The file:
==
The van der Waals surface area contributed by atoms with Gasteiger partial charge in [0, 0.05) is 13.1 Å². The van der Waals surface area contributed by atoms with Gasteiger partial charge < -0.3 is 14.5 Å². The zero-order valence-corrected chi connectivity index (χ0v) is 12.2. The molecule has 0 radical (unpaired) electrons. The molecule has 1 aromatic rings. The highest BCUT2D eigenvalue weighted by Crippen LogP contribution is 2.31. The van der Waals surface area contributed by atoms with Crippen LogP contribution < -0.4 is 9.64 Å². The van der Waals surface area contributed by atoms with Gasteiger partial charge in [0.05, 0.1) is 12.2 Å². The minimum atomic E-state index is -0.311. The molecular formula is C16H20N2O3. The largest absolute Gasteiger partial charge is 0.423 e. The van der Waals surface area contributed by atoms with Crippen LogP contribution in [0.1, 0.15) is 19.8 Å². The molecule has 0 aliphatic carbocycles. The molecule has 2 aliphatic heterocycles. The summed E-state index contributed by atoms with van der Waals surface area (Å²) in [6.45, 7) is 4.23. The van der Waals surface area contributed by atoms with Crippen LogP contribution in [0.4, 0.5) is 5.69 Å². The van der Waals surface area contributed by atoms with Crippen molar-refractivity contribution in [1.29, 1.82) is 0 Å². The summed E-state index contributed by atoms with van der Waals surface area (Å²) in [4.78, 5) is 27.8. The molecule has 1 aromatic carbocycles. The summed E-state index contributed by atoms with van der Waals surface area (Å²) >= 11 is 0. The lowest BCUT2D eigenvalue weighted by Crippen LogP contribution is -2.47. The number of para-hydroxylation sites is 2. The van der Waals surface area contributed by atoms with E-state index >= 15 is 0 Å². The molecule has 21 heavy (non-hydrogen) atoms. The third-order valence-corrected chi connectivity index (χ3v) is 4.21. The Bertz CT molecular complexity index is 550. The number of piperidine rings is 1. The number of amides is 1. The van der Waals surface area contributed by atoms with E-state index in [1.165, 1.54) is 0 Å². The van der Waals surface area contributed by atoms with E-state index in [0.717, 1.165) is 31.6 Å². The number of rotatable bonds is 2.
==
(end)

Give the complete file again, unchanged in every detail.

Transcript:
The van der Waals surface area contributed by atoms with Gasteiger partial charge in [0, 0.05) is 13.1 Å². The van der Waals surface area contributed by atoms with Gasteiger partial charge < -0.3 is 14.5 Å². The zero-order valence-corrected chi connectivity index (χ0v) is 12.2. The molecule has 0 radical (unpaired) electrons. The molecule has 1 aromatic rings. The highest BCUT2D eigenvalue weighted by Crippen LogP contribution is 2.31. The van der Waals surface area contributed by atoms with Crippen LogP contribution < -0.4 is 9.64 Å². The van der Waals surface area contributed by atoms with Gasteiger partial charge in [0.05, 0.1) is 12.2 Å². The minimum atomic E-state index is -0.311. The molecular formula is C16H20N2O3. The largest absolute Gasteiger partial charge is 0.423 e. The van der Waals surface area contributed by atoms with Crippen LogP contribution in [0.1, 0.15) is 19.8 Å². The molecule has 0 aliphatic carbocycles. The molecule has 2 aliphatic heterocycles. The summed E-state index contributed by atoms with van der Waals surface area (Å²) in [6.45, 7) is 4.23. The van der Waals surface area contributed by atoms with Crippen LogP contribution in [0.4, 0.5) is 5.69 Å². The van der Waals surface area contributed by atoms with Crippen molar-refractivity contribution in [1.29, 1.82) is 0 Å². The summed E-state index contributed by atoms with van der Waals surface area (Å²) in [4.78, 5) is 27.8. The molecule has 1 aromatic carbocycles. The summed E-state index contributed by atoms with van der Waals surface area (Å²) >= 11 is 0. The lowest BCUT2D eigenvalue weighted by Crippen LogP contribution is -2.47. The number of para-hydroxylation sites is 2. The van der Waals surface area contributed by atoms with E-state index >= 15 is 0 Å². The molecule has 21 heavy (non-hydrogen) atoms. The third-order valence-corrected chi connectivity index (χ3v) is 4.21. The Bertz CT molecular complexity index is 550. The number of piperidine rings is 1. The number of amides is 1. The van der Waals surface area contributed by atoms with E-state index in [1.165, 1.54) is 0 Å². The van der Waals surface area contributed by atoms with E-state index in [0.717, 1.165) is 31.6 Å². The number of rotatable bonds is 2.